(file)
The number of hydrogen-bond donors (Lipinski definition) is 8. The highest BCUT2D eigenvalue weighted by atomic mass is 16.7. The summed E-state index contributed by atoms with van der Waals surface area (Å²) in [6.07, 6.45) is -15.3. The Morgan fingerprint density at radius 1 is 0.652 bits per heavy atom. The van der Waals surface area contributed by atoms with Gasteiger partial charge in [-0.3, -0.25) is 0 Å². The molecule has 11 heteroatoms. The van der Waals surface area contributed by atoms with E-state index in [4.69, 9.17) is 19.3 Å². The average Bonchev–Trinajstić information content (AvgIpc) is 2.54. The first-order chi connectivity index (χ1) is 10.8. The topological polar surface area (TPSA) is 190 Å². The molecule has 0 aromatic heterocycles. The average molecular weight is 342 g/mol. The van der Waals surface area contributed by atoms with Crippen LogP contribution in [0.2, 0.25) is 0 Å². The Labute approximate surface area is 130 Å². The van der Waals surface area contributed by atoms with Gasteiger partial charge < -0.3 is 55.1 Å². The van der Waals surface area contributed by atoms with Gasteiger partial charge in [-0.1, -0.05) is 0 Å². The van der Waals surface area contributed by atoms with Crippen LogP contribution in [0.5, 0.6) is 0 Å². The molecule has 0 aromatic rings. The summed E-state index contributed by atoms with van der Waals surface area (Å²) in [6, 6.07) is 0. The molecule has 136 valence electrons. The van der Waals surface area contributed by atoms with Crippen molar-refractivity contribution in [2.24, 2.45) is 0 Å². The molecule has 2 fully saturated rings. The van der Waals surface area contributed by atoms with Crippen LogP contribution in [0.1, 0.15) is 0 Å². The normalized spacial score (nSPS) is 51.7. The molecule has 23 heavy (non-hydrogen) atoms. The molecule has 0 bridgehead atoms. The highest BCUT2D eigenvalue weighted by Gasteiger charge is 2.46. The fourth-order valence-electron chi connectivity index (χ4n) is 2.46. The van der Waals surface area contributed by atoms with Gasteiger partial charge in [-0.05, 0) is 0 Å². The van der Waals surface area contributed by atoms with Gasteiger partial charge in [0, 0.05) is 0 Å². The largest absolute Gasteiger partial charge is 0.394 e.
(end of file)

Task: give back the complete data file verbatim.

The number of hydrogen-bond donors (Lipinski definition) is 8. The highest BCUT2D eigenvalue weighted by atomic mass is 16.7. The summed E-state index contributed by atoms with van der Waals surface area (Å²) in [6.07, 6.45) is -15.3. The Morgan fingerprint density at radius 1 is 0.652 bits per heavy atom. The van der Waals surface area contributed by atoms with Gasteiger partial charge in [-0.3, -0.25) is 0 Å². The molecule has 11 heteroatoms. The van der Waals surface area contributed by atoms with E-state index in [4.69, 9.17) is 19.3 Å². The average Bonchev–Trinajstić information content (AvgIpc) is 2.54. The first-order chi connectivity index (χ1) is 10.8. The topological polar surface area (TPSA) is 190 Å². The molecule has 0 aromatic heterocycles. The average molecular weight is 342 g/mol. The van der Waals surface area contributed by atoms with Crippen LogP contribution in [0.2, 0.25) is 0 Å². The Labute approximate surface area is 130 Å². The van der Waals surface area contributed by atoms with Gasteiger partial charge < -0.3 is 55.1 Å². The van der Waals surface area contributed by atoms with Gasteiger partial charge in [-0.1, -0.05) is 0 Å². The van der Waals surface area contributed by atoms with Crippen LogP contribution in [0.5, 0.6) is 0 Å². The molecule has 0 aromatic rings. The summed E-state index contributed by atoms with van der Waals surface area (Å²) in [6, 6.07) is 0. The molecule has 136 valence electrons. The van der Waals surface area contributed by atoms with Crippen molar-refractivity contribution in [2.24, 2.45) is 0 Å². The molecule has 2 fully saturated rings. The van der Waals surface area contributed by atoms with Crippen LogP contribution in [0.1, 0.15) is 0 Å². The normalized spacial score (nSPS) is 51.7. The molecule has 23 heavy (non-hydrogen) atoms. The molecule has 0 bridgehead atoms. The highest BCUT2D eigenvalue weighted by Gasteiger charge is 2.46. The fourth-order valence-electron chi connectivity index (χ4n) is 2.46. The van der Waals surface area contributed by atoms with Gasteiger partial charge in [-0.05, 0) is 0 Å². The van der Waals surface area contributed by atoms with Gasteiger partial charge in [0, 0.05) is 0 Å². The largest absolute Gasteiger partial charge is 0.394 e.